The embarkment of 2021 meant a recovery from the repercussions of the pandemic and adapting to a new normal. The logistics industry was also recuperating from an unprecedented disruption from 2020, stepping up to advanced and automated processes. What was surprising was how the term ‘warehouse automation’ quickly became a buzzword among companies owning warehouses. Automating warehouse operations was always in discussion. However, it spurred only after the social distancing measures came into place and consumers were forced to do their shopping mostly, if not completely, online.
Veloxity. (2015). [Warehouse with bulk parcels in peak hours]. https://veloxity.us/. https://veloxity.us/wp-content/uploads/2015/11/Cell-Phones-on-Singles%E2%80%99-Day-China-640×375.jpg
Nonetheless, the year 2021 turned out to be a game-changer. This was especially true for the companies that ultimately took a deliberate step of choosing sustainable options for warehouse operations. As this year comes to an end, here are the top three developments regarding vision software for logistics:
- In an annual study conducted by Logistics management, “Warehouse Operations & Trends Survey,” about 66% of respondents were improving warehouse processes as a means to reduce costs. Out of them, 39% improved on the software front, which increased by 4% from the last year. Considering how software drives decisions relating to warehouse automation, the system integrators will see a CAGR of 16% in their sales of software solutions up to 2025.
- Earlier, machine-vision and gripper technology were not advanced enough to pick and place items in harsh environments of the logistics industry. For instance, identifying overlapping items in low lighting conditions, picking transparent objects, or even segmenting shiny items etc. All these instances highlight how manual labor was inherent to traditional or even semi-automated warehouse environments. Interact analysis reported that early adopters have already employed piece picking robots into their warehouses, especially within e-commerce facilities, where picking accounts for more than 50% of the labor spend.
- In 2020, e-commerce exploded by a 33% growth rate to $792 billion—some 14% of all retail sales, with the term ‘direct-to-customer’ becoming a common retail language. Many manufacturing plants shut down due to the crisis, disrupting the supply chain process. Amidst that, those who preferred to adopt dynamic measures found ways to increase revenue. This highlighted the extent to which the customer demand picked up a pace and has only accelerated since then. Moreover, the introduction of new products in the market leads to an increasing number of SKUs. This has led to supply chain executives rethinking ways to meet consumer expectations as quickly as possible.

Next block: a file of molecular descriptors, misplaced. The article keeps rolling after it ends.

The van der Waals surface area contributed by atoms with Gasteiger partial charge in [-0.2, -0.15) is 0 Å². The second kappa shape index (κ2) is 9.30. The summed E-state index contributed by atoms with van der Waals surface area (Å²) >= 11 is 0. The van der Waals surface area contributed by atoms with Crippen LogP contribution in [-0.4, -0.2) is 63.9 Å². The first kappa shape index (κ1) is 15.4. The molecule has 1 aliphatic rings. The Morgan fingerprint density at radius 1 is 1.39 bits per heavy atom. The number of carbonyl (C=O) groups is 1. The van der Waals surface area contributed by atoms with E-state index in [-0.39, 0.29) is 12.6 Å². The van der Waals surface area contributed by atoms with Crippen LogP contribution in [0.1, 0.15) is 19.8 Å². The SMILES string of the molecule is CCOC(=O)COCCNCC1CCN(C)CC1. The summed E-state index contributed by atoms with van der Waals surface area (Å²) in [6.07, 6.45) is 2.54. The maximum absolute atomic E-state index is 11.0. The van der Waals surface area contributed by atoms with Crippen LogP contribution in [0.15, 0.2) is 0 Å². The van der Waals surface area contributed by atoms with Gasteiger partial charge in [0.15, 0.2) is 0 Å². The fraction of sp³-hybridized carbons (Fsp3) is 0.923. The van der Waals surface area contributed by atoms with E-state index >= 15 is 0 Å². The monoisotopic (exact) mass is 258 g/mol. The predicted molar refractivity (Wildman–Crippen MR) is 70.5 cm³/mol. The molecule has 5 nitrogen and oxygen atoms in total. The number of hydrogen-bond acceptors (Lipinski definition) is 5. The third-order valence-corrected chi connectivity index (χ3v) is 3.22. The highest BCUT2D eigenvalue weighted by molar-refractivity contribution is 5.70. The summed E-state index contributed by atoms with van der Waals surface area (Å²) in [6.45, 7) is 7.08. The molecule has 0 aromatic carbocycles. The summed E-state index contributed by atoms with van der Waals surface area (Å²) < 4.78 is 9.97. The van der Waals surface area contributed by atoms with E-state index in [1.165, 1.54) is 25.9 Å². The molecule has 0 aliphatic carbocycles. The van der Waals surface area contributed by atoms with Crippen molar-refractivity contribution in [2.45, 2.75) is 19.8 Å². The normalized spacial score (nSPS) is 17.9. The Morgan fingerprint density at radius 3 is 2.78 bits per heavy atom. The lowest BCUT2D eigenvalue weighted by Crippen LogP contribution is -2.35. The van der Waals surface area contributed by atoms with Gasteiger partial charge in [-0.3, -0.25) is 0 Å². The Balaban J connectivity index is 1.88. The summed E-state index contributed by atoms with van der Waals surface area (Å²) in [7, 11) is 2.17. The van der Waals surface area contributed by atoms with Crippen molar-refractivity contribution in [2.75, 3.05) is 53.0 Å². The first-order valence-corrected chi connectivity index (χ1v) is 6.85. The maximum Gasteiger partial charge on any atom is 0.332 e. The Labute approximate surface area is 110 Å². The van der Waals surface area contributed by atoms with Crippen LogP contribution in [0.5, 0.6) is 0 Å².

Early this year, Amazon stated that the warehouse costs spike up to $90 bn per year, out of which about $20bn is estimated to be the cost of warehouse staff. Since then, they have taken measures to employ AI and automation to improve warehouse efficiency. One of their objectives is automating item picking with perfect object identification for optimizing the picking process. Furthermore, the company also plans to automate truck unloading and stacking higher racks.
Another instance redefining the future of the logistics industry is the implementation of robotics technology by Walmart for boosting warehouse capacity. Companies like Walmart and Amazon understood how managing the labor expenses, which account for up to 65% of the warehouse costs, was the need of the hour. In that case, the rise of industrial robots implies that streamlining the warehouse processes can only benefit the industry.
However, warehouse staff still holds the upper hand in managing a warehouse optimally with 95% of the current warehouses still reliant on manual labor. The purpose of employing robots is to assist the warehouse staff by taking over repetitive dangerous activities. Thanks to deep-learning algorithms, the software-enabled robot is deployed with a trained neural network of millions of images.
Thinking of automation always puts a spotlight on the hardware, but what about the software and camera technology that defines the quality of the automation process. From object placement to segmenting shiny objects, computer-vision technology has evolved to take up tasks that were only possible through human vision. Having realized the importance of machine-vision technology, this market is estimated to reach USD 15.5 billion by 2026, with warehouse automation itself expected to be worth USD 30 billion.